It’s time for T3’s Samsung TU8500 vs Hisense A7500 guide, where we’ll be taking a look at two of the best TVs under £500. It all comes down to fine margins at this price level, so we’re helping you choose the best option for your home.
Of course, you may be looking to stretch your budget a bit on one of the best TVs under £1000 or go all out on one of the best TVs overall. If you’re after a great TV in this price range though, it’d be hard to go wrong with one of these two.
Samsung TU8500 vs Hisense A7500: Price
Starting out on price, it’s worth saying that these two budget 4K TVs are only available in the UK, and there aren’t quite equivalent products in other markets. The US has the Samsung TU8000 as the nearest model from Samsung’s range.
The Samsung TU8500 comes in four possible panel sizes, which are priced at £449 (43-inch), £529 (50-inch), £629 (55-inch) and £899 for the 65-inch top size.
The Hisense A7500 only has two sizes available, 43-inch and 50-inch, which are priced at £329 and £479 respectively. This makes it easier the cheaper of the two, sitting much closer in price to something like the Samsung TU7100.
Samsung TU8500 vs Hisense A7500: Design & Connectivity
On the design front, there’s not much to write home about here. They’re both well made and should look at home in any living room, but you’ll never see much investment into flash touches when you’re shopping in this price bracket.
Looking at the two you can probably see that the Samsung TU8500 is the more expensive piece of kit, but you have to care a lot about the differences. Both TVs have reasonably small bezels around the top and sides, but Samsung’s is slightly slimmer. These are thicker on the bottom, and the Hisense has a chunkier angled edge here.
The bases look different but function in much the same way. The A7500 has an angled bar that curves underneath where the TU8500 has a more simple tripod. Either way, if you’re looking to put this on furniture, you should be fine. Both can be wall-mounted.
In terms of what they’ll let you plug into the back, the TU8500 has 3x HDMI 2.0, 2x USB, 1x composite, an RF Input, TOSLINK and ethernet. The Hisense A7500 provides a touch more with 4x HDMI 2.0, 2x USB, 1x Composite, 2x RF input, TOSLINK and ethernet.
Both TVs use eARC HDMI which is great for pairing with the best soundbars, but there’s not much between these here unless you desperately need a fourth HDMI slot. It’s worth saying these are HDMI 2.0 rather than the newer HDMI 2.1, which is pretty much the standard for the best gaming TVs.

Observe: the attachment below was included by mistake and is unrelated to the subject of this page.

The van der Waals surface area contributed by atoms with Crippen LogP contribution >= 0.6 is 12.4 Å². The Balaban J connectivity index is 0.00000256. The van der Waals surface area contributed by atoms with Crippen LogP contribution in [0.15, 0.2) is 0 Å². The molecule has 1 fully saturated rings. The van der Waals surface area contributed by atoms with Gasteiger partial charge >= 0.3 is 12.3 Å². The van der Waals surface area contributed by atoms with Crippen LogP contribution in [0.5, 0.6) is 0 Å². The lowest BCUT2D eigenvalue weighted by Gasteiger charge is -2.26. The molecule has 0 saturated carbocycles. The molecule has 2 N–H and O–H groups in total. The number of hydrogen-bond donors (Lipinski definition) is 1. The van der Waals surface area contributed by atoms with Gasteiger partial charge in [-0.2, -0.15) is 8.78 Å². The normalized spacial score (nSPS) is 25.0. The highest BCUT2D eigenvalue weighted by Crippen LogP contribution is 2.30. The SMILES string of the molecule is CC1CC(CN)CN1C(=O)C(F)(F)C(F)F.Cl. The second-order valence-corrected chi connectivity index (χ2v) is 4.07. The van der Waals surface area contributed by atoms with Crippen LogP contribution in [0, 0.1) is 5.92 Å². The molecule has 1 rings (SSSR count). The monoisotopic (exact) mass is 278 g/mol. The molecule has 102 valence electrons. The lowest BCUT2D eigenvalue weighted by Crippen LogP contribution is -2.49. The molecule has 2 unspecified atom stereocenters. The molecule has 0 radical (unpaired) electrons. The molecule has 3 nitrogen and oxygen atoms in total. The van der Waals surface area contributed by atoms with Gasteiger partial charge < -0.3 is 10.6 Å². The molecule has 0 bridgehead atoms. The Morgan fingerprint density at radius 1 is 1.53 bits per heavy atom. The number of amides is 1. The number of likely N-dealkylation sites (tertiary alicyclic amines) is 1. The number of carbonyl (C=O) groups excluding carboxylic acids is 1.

Samsung TU8500 vs Hisense A7500: Picture quality
On picture quality, there are a few ways to separate the two of these TVs. Both have 4K screens with a 3840×2160 resolution and HDR10+ support, but it’s only the cheaper Hisense A7500 that includes Dolby Vision HDR. Dolby Vision is what’s used by the likes of Netflix and Disney+, and it really helps making the most of the limited brightness on these budget TVs.
The Samsung TU8500 does make up for this by using a ‘dual LED’ backlight, with two different colours of LED used behind the screen to help provide richer black tones, and it really make a difference compared to most budget TVs.
The Hisense delivers some punchy colours, and that Dolby Vision means you’ll get the most out of your streaming services, but really, on almost every picture metric the Samsung TU8500 outperforms it.
Like pretty much all modern Samsung Ultra HD TVs, the TU8500 upscales HD to 4K really well and it has a high 120Hz refresh rate for smooth motion. It also just generally handles whites, blacks, skin tones and contrast better.
Samsung TU8500 vs Hisense A7500: Verdict
The Samsung TU8500 vs Hisense A7500 competition ultimately isn’t all that difficult to resolve, and a lot of that comes down to the price – you pay more from the Samsung, and you get more from it.
The Hisense is a great cheap TV and if you’re not looking to spend anymore then you’ll get a great piece of kit, with Dolby Vision HDR, punchy colours and all the HDMI ports you can handle.
The Samsung TU8500 is the better performer, though – that refresh rate, dual backlight and strong HD upscaling are just going to produce a better picture more consistently. Add in Samsung’s excellent Tizen-based Smart TV software and it’s a well-rounded budget TV.